Selling a business can be a frustrating process if you don’t take the proper steps. From valuing your business to finding a buyer to negotiating the right contracts for the sale, there’s a lot to think about. We’ve put together the seven most important steps on how to sell a business for maximum value.
The seven steps on how to sell a small business are:
1. Prepare to Sell Your Business
Before attempting to sell your business, you should prepare by making it a turnkey business that can be transitioned to a new owner easily. You’ll need to make it look as attractive as possible to a potential buyer by cleaning up your books, paying off debt, and fixing any potential weaknesses.
Get Your Books in Order
Your accounting should be clean of errors, up to date, and ready to pull any financial data that a potential buyer may need. Experienced buyers will ask for financial data history of between three and five years. Not only should you make sure that your data is accurate, but you also need to be able to explain any poor financial performances.
The best practice in preparation for a sale is to hire an outside certified public accountant (CPA) to help audit your books and make sure your numbers are accurate and look as strong as possible. Having the same bookkeeper that recorded your numbers do an audit doesn’t give a potential buyer the same peace of mind as an unbiased 3rd party would.
Pay Off Debt
Your financials are going to look better if you don’t have debt on your books. Eliminating business debt now could increase the value of your business by improving your bottom line and strengthening your balance sheet. Many buyers will ask you to retain any nonworking capital debt yourself anyway, so it’s best if you pay it off in advance and reap the benefits of the sale process.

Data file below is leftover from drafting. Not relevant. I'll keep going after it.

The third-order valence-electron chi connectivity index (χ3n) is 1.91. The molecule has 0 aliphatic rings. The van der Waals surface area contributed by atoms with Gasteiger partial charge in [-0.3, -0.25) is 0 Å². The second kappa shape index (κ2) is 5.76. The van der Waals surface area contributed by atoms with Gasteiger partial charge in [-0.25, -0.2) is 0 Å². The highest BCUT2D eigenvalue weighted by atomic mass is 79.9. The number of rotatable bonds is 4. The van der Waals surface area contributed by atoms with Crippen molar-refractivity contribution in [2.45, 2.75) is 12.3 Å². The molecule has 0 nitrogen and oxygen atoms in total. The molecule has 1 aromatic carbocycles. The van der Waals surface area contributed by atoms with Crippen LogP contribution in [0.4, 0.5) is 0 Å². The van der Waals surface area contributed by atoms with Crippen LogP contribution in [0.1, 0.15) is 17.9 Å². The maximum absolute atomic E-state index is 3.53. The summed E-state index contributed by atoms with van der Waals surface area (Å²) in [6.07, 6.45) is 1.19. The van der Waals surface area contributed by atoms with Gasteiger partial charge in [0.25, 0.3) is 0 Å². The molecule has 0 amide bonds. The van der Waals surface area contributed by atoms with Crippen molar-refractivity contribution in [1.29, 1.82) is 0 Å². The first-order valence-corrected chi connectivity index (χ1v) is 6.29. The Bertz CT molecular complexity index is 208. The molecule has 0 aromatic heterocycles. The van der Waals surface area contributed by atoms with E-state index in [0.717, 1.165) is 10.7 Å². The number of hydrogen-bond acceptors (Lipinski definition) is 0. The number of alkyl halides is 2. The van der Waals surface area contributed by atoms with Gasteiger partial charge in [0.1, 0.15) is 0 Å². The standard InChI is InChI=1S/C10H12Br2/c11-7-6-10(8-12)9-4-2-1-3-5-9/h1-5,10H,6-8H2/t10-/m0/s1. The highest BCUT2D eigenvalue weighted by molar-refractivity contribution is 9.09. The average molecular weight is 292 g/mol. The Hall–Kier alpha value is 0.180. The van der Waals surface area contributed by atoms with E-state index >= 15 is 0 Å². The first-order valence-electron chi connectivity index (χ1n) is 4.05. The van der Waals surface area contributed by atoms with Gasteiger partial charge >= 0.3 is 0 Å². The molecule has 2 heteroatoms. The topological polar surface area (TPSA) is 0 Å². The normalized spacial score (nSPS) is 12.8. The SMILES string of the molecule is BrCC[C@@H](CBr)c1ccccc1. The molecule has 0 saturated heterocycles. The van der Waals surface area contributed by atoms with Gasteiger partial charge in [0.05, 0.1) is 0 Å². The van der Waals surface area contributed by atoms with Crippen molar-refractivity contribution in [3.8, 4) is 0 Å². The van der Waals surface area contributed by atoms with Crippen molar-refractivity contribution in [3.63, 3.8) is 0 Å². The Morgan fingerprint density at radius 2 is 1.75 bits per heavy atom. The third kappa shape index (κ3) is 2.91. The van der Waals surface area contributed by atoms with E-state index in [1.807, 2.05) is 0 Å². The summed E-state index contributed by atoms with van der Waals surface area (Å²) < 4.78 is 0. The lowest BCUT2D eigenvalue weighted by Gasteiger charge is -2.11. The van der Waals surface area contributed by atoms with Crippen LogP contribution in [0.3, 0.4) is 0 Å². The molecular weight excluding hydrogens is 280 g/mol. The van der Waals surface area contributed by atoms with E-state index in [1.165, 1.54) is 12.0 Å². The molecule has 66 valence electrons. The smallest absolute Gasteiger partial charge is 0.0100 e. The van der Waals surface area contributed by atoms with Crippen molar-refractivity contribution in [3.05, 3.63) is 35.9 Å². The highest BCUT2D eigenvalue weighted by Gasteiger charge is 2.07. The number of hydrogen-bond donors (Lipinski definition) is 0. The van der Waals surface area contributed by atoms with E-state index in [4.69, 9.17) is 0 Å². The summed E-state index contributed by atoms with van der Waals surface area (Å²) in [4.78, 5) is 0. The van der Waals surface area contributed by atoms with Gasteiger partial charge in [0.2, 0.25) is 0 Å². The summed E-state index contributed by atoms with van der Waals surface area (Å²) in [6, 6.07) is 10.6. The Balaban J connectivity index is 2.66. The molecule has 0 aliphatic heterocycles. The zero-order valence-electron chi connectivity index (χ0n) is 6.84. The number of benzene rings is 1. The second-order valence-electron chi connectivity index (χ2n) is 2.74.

These debts should be paid off with cash flow from the business, even if that means you’re forced to take home less money as you prepare to sell it. While you don’t want to have any debt on the books, it can be beneficial to have open credit lines in the business’s name ready to be used by a new buyer.
Pretty much every business has weaknesses that can be improved. When preparing to sell, you should identify which weaknesses might be deal breakers to potential buyers. Once you identify weaknesses, you should first aim to fix them yourself. If you’re unable to improve them, you should be honest with potential buyers and try to provide a solution to implement post-closing.
For example, if you discover your manufacturing capacity has been reached without adding equipment, you’ll want to make sure you fix it now or address it with your buyer later. You can either purchase additional machinery or account for the cost of that equipment when you negotiate a purchase price. A buyer finding this out themselves could cost you a sale.
2. Hire Experienced Professionals to Sell Your Business